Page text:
Market Expansion Opportunities Are Opened By A Proven, Multifaceted Approach

New ideas generated in these moments of structured collaboration can be the lifeblood to propel a life insurance practice forward. Producers must expose their practices to new inputs and new situations and challenge themselves to push new ideas further — ultimately putting them into action. When partnered with the right producer group, this type of ideation can be a major difference maker for a firm.

  • Adding Producers—More often than not, the strongest life insurance firms have multiple producers selling products and contributing to the bottom line. The best producer groups leverage their expansive networks to help firms recruit, grow, and retain quality producer talent. Having multi-disciplined producers with varying specialties leads to exponential revenue growth.
  • Adding Products—Life insurance producers should not be limited in terms of the products they have available to sell. Elite producer groups create favorable outcomes for clients through deep product expertise spanning individual and corporate life products. This creates solutions for wealth transfer and estate planning, retirement accumulation and income strategies, charitable giving, annuities, specialty markets, and more.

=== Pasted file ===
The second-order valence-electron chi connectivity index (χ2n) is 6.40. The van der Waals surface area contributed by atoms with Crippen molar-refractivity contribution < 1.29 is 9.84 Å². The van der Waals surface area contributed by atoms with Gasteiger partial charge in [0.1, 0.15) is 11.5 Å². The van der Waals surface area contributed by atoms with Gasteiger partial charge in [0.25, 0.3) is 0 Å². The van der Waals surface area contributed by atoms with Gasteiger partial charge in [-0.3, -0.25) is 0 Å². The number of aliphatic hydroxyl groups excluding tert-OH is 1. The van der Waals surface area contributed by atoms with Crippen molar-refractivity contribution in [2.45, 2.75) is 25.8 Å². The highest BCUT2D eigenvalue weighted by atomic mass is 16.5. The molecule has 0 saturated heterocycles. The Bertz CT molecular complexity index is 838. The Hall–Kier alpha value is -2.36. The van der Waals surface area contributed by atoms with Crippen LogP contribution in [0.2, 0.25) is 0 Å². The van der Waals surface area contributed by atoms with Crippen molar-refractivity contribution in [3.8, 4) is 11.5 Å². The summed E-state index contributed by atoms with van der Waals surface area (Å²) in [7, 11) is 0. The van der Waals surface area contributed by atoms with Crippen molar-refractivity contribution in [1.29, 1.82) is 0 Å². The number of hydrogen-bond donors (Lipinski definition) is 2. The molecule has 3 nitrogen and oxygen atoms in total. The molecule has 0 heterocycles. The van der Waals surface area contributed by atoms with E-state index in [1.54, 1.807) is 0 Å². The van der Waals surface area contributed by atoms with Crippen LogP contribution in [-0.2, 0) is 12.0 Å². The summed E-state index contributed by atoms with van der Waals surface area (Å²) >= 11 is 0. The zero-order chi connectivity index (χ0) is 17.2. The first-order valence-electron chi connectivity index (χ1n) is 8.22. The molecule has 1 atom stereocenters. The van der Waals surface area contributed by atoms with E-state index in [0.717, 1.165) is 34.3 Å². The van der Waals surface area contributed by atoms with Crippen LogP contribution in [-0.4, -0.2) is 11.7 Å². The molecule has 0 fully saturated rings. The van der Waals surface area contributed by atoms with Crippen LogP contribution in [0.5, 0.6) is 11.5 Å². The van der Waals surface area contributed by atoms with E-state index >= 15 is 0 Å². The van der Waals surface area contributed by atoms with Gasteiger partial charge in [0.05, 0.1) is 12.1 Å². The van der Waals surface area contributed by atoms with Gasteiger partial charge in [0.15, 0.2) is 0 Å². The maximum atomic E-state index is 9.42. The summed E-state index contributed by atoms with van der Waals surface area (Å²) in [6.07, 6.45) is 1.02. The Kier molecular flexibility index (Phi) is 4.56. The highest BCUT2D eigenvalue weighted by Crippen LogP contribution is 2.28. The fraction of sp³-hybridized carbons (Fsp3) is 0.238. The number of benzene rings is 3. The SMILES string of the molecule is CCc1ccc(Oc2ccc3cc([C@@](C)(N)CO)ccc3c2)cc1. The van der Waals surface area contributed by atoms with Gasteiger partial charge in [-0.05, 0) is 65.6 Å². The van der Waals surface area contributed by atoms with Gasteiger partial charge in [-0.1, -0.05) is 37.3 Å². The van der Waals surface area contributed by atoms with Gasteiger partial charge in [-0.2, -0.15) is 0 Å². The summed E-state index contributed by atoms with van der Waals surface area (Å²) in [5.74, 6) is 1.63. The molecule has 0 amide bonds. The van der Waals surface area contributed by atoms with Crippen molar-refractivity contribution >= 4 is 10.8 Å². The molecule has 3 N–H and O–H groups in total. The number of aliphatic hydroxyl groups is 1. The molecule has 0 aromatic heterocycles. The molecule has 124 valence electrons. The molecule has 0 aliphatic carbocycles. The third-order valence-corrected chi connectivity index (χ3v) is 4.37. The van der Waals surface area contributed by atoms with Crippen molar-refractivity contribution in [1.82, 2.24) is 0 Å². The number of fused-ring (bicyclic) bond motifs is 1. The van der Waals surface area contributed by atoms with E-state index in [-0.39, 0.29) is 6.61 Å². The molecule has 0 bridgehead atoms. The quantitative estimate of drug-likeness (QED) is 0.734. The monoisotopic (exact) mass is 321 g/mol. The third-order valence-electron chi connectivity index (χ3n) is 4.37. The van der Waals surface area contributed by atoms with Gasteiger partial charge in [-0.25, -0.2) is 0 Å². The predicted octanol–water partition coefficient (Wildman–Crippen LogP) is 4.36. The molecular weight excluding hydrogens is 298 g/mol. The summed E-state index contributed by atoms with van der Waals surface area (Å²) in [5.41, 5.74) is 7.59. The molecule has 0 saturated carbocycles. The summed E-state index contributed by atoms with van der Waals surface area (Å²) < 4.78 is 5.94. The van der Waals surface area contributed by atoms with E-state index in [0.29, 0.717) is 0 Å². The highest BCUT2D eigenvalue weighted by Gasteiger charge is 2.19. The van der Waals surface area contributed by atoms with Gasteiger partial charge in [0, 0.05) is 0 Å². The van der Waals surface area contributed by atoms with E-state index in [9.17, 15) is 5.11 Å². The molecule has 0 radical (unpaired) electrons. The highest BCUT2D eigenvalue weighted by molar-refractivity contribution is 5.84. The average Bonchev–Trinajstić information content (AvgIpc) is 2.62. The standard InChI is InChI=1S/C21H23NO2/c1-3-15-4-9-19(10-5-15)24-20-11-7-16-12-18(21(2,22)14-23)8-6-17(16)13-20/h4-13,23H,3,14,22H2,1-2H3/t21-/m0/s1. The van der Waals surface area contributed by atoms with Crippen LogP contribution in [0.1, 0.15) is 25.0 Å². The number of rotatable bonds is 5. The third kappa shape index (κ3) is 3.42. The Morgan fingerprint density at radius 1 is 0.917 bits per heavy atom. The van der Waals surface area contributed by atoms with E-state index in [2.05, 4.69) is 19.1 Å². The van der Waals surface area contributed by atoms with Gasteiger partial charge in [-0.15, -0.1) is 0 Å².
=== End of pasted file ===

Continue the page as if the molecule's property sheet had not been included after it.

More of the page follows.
• Adding Markets—As life insurance and wealth management become increasingly interdependent, producer groups with an integrated wealth management platform have a competitive advantage. The industry’s top broker-dealers and RIAs create alignment for their network by providing seamless access to new markets that otherwise wouldn’t be available.

Culture Is A Priority

As successful life insurance producers “mature out” of the career system, they find it’s lonely and often work in isolation. When they join a network with a producer-centric culture that celebrates success, spends quality time together, and gives back to the community, they become part of a business family. A culture that blends sophistication, drive, and camaraderie is a hallmark of the industry’s most outstanding producer groups.

The best producer groups leverage their expansive networks to help firms recruit, grow, and retain...

When life insurance producers are brought together through ownership and a shared interest in the growth and profitability of peer firms, a real difference can be felt. Forming these tight bonds and doing things the right way builds a tangible culture that producers can carry with them for the rest of their careers.

Collaboration Between Firms Fuels Success

It’s imperative that producer groups go beyond just encouraging collaboration amongst its network of firms. They must create open avenues to facilitate unfettered idea sharing — and support systems to execute upon these ideas. This mindset organically grows firms and is often managed through study groups, specialty conferences, and even formal business partnerships.